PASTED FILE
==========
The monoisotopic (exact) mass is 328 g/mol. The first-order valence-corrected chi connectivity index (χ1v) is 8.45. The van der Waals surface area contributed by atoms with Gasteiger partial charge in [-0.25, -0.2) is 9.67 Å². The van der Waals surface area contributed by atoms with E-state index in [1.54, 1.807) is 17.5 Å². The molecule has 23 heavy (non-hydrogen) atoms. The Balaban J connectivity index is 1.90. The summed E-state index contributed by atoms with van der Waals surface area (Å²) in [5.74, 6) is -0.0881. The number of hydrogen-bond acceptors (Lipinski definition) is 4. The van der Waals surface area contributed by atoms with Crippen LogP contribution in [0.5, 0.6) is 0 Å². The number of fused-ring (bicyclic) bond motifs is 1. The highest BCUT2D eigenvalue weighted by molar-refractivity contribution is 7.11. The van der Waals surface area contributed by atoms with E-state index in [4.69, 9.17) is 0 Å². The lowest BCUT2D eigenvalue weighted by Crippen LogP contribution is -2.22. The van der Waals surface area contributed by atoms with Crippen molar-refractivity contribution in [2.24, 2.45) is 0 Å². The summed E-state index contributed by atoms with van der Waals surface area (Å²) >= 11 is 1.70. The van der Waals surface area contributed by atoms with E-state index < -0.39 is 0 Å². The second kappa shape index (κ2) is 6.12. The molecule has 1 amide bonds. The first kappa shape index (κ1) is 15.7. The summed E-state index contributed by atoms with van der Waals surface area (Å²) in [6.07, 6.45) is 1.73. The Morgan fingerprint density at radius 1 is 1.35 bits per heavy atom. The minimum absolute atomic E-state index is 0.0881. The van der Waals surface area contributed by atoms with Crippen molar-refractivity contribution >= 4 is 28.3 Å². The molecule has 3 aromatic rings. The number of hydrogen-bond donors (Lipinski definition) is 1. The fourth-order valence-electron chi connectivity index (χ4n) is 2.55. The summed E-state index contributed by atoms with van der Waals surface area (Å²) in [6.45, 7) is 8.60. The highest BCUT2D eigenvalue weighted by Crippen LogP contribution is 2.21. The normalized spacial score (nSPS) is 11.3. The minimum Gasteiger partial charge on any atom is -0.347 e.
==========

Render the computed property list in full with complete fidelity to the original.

The monoisotopic (exact) mass is 328 g/mol. The first-order valence-corrected chi connectivity index (χ1v) is 8.45. The van der Waals surface area contributed by atoms with Gasteiger partial charge in [-0.25, -0.2) is 9.67 Å². The van der Waals surface area contributed by atoms with E-state index in [1.54, 1.807) is 17.5 Å². The molecule has 23 heavy (non-hydrogen) atoms. The Balaban J connectivity index is 1.90. The summed E-state index contributed by atoms with van der Waals surface area (Å²) in [5.74, 6) is -0.0881. The number of hydrogen-bond acceptors (Lipinski definition) is 4. The van der Waals surface area contributed by atoms with Crippen LogP contribution in [0.5, 0.6) is 0 Å². The number of fused-ring (bicyclic) bond motifs is 1. The highest BCUT2D eigenvalue weighted by molar-refractivity contribution is 7.11. The van der Waals surface area contributed by atoms with E-state index in [4.69, 9.17) is 0 Å². The lowest BCUT2D eigenvalue weighted by Crippen LogP contribution is -2.22. The van der Waals surface area contributed by atoms with Crippen molar-refractivity contribution in [2.24, 2.45) is 0 Å². The summed E-state index contributed by atoms with van der Waals surface area (Å²) >= 11 is 1.70. The van der Waals surface area contributed by atoms with E-state index < -0.39 is 0 Å². The second kappa shape index (κ2) is 6.12. The molecule has 1 amide bonds. The first kappa shape index (κ1) is 15.7. The summed E-state index contributed by atoms with van der Waals surface area (Å²) in [6.07, 6.45) is 1.73. The Morgan fingerprint density at radius 1 is 1.35 bits per heavy atom. The minimum absolute atomic E-state index is 0.0881. The van der Waals surface area contributed by atoms with Crippen molar-refractivity contribution >= 4 is 28.3 Å². The molecule has 3 aromatic rings. The number of hydrogen-bond donors (Lipinski definition) is 1. The fourth-order valence-electron chi connectivity index (χ4n) is 2.55. The summed E-state index contributed by atoms with van der Waals surface area (Å²) in [6.45, 7) is 8.60. The highest BCUT2D eigenvalue weighted by Crippen LogP contribution is 2.21. The normalized spacial score (nSPS) is 11.3. The minimum Gasteiger partial charge on any atom is -0.347 e.